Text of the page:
Jones became an energetic advocate for African Americans and began his lifelong commitment to legitimize the African American social worker's professional authority.  By 1916, Jones had been officially appointed the executive secretary of the NUL.  With the rapid migration of African Americans to the north, Jones realized the need for more professional social workers to serve the growing population.  He, along with other African American social workers, tried to convince white social workers of the need to address the race question.  Jones believed the best solution to address racial disharmony was to develop working relationships between the races.

Jones was involved in many aspects of the life of the community, and played a significant role in the African American intellectual movement in the 1920s.  He was perhaps the most instrumental participant in helping to establish a permanent repository for Arthur A. Schomburg's collection of African American historic artifacts.  Jones also worked to establish the Associates in Negro Folk Education located in New York City and Atlanta, which later published the Bronze Booklet Series that chronicled African Americans' history in their own words.  Jones was elected to serve on the executive board of the National Conference of Social Work (NCSW), where he continually addressed the accomplishments of African American social workers.  During his seven year stay on the NCSW executive board (1926-1935), he addressed and interpreted the social and economic concerns of the African American community to an integrated national audience. 

Kinkle Jones, as he was known, worked to empower the people he served.  He engaged in empowerment-based practice as he attempted to ensure a better quality of life for African Americans.  E. Kinkle Jones, social worker, politician, and statesman, should be remembered as one who worked to ensure a place for African Americans within the social work profession. 



Thyra J. Edwards

Martin, E., & Martin, J. (2001). Thyra J. Edwards: International social worker. In I. Carlton-LaNey (Ed.), African American leadership: An empowerment tradition in social welfare history (pp. 163-177). Washington, DC: NASW Press.



Thyra J. Edwards was born December 25, 1897 in Houston, Texas.  She graduated from Houston Colored High School in 1915, and went on to take courses in family casework, child welfare, and labor problems at the Chicago School of Civics and Philanthropy.  Over the next few years, she took additional courses in psychiatric social work, psychoanalysis, the social sciences, literature, and forensic science at Indiana University, Kent College of Law, and the University of Chicago.  Edwards went on to study labor relations and economic history at Brookwood Labor College, a trade union school sponsored by the American Federation of Labor (AFL) in Brookwood, NY.  While enrolled as Brookwood, she also studied journalism and public speaking, both of which had a profound impact on her professional career.  Edwards continued her educational pursuits after receiving a fellowship from the AFL to study at the International People's College in Elsinore, Denmark where she studied worker's education, social welfare legislation, modern European political thought, and economic consumer cooperatives.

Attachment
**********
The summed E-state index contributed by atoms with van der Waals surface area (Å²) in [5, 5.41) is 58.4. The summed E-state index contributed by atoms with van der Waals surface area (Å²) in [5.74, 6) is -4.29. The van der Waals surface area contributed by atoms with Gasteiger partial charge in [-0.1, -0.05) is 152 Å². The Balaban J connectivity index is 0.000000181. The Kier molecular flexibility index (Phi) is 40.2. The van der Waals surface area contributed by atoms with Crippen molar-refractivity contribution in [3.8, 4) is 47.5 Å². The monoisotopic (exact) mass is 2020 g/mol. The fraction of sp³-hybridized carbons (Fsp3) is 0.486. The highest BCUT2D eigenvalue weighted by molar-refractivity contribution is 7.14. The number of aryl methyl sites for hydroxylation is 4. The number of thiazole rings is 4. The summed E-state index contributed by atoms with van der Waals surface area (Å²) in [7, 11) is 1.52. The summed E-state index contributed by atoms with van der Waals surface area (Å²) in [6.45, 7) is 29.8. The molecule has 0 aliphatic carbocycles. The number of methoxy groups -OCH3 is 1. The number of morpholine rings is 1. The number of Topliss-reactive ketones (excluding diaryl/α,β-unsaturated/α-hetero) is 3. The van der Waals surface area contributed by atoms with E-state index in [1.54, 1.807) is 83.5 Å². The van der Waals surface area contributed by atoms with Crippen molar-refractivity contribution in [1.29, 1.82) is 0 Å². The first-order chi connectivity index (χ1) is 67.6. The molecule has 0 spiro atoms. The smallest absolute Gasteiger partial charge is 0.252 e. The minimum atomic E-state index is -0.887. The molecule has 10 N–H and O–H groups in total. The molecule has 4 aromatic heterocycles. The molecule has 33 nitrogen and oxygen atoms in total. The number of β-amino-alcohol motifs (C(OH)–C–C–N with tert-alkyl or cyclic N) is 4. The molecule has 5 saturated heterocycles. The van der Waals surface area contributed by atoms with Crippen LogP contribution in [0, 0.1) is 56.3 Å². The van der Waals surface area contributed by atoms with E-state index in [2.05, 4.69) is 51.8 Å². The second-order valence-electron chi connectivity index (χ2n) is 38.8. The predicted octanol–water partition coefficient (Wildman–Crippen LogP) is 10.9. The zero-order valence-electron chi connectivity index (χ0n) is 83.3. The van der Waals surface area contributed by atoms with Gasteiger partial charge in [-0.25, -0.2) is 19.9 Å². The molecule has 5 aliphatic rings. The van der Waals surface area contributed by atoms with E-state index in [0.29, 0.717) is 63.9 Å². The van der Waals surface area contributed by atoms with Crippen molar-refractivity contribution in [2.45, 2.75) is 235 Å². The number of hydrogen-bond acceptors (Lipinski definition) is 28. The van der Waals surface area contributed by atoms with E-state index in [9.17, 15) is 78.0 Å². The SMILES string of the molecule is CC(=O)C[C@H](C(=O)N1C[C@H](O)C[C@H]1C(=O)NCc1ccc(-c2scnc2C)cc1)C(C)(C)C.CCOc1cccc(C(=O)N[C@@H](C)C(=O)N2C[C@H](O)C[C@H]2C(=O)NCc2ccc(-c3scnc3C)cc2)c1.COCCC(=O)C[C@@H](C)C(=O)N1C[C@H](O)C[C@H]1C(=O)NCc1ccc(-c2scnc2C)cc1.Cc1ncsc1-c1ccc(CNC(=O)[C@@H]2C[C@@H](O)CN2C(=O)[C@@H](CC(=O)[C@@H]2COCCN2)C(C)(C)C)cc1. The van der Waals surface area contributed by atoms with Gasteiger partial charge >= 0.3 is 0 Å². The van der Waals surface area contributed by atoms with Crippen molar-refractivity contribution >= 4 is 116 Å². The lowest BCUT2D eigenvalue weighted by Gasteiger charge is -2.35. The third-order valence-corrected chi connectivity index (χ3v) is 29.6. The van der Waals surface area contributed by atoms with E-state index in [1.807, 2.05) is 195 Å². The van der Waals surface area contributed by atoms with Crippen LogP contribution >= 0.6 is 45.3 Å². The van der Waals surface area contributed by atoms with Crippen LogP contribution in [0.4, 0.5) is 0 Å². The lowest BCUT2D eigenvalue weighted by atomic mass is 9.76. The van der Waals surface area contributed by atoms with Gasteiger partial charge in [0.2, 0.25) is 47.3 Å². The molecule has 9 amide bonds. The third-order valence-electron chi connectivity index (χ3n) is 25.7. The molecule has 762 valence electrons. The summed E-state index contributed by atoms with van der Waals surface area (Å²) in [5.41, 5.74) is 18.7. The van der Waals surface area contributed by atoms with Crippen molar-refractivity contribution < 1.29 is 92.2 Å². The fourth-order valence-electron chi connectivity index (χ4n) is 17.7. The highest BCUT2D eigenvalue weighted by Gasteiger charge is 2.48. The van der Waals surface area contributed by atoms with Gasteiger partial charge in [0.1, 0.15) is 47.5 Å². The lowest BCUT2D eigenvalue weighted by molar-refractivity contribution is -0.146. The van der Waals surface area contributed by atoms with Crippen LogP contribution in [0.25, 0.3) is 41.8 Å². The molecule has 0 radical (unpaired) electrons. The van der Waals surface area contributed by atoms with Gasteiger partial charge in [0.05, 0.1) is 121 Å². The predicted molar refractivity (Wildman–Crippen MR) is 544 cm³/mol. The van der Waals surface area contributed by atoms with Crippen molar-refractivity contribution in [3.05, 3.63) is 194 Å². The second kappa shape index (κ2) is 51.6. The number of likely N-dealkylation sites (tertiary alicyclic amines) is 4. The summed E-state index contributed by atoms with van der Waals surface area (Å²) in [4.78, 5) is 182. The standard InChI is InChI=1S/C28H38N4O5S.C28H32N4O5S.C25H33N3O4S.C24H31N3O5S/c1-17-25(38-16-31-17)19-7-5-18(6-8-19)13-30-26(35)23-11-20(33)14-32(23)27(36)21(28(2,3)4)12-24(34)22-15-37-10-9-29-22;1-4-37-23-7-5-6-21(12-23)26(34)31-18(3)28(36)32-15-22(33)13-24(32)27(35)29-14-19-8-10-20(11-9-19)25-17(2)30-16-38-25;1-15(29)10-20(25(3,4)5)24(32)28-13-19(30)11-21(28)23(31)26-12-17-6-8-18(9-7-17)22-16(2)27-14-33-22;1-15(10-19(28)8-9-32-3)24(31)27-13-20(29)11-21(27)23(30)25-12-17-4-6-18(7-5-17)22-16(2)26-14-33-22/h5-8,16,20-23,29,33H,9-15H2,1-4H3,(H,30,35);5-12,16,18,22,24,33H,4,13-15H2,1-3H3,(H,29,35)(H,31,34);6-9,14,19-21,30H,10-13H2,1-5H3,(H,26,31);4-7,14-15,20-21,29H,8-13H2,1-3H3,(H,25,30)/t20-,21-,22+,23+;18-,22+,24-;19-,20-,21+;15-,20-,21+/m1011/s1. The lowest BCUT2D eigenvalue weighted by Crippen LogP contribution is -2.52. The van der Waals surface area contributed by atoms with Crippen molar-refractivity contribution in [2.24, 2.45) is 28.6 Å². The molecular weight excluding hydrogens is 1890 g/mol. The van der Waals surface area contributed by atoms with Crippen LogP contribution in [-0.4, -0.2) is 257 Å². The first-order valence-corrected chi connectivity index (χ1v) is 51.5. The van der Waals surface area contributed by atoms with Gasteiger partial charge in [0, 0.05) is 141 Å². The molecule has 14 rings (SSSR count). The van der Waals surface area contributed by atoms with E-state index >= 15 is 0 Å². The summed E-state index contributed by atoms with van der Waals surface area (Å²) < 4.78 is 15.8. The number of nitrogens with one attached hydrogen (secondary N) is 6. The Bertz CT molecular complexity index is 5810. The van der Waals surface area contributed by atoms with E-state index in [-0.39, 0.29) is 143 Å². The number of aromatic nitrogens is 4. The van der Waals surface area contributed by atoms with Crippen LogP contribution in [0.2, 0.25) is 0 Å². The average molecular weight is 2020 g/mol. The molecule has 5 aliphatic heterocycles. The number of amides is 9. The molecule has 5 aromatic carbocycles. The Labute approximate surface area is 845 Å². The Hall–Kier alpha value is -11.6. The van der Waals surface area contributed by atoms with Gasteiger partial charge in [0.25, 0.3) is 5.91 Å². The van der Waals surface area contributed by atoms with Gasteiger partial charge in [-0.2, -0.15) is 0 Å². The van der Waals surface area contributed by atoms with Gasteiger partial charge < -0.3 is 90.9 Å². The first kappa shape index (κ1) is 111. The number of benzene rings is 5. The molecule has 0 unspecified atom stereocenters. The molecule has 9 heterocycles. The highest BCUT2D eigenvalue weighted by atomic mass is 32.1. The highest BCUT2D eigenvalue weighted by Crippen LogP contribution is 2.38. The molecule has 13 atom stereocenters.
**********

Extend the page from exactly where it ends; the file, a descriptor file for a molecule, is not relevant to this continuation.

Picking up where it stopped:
Noted as one of the most outstanding Negro women in the world, Edwards is virtually unknown today in social work.  She was a journalist, world travelor, lecturer, and labor organizer, all of which she saw as an important component to social work.  Edwards believed that social work should not be limited to a narrow focus or single discipline, such as psychoanalysis or sociology, but should also encompass political economy, social history, women's issues, race relations, labor issues, and world affairs.  Edwards was ahead of her time with her emphasis on internationalism, and her ability to work with clients of all races and nationalities during a time when White social workers thought that Black social workers should only help Black clients.  Additionally, Edwards was able to rise to the level of supervisor and administrator, positions not typical for Black people at the time. Child welfare was her main area of focus from the beginning of her professional career as a social worker.

Thyra J. Edwards died on July 9, 1953.  She was cremated and her ashes scattered across the Atlantic Ocean that she crossed many times throughout her life.  Thyra J. Edwards was truly a social work pioneer.
 
 
Excerpts provided are only a snapshot of the accomplishments of these social work pioneers.  For further reading, consider purchasing Dr. Carlton-LaNey's textbook by clicking HERE!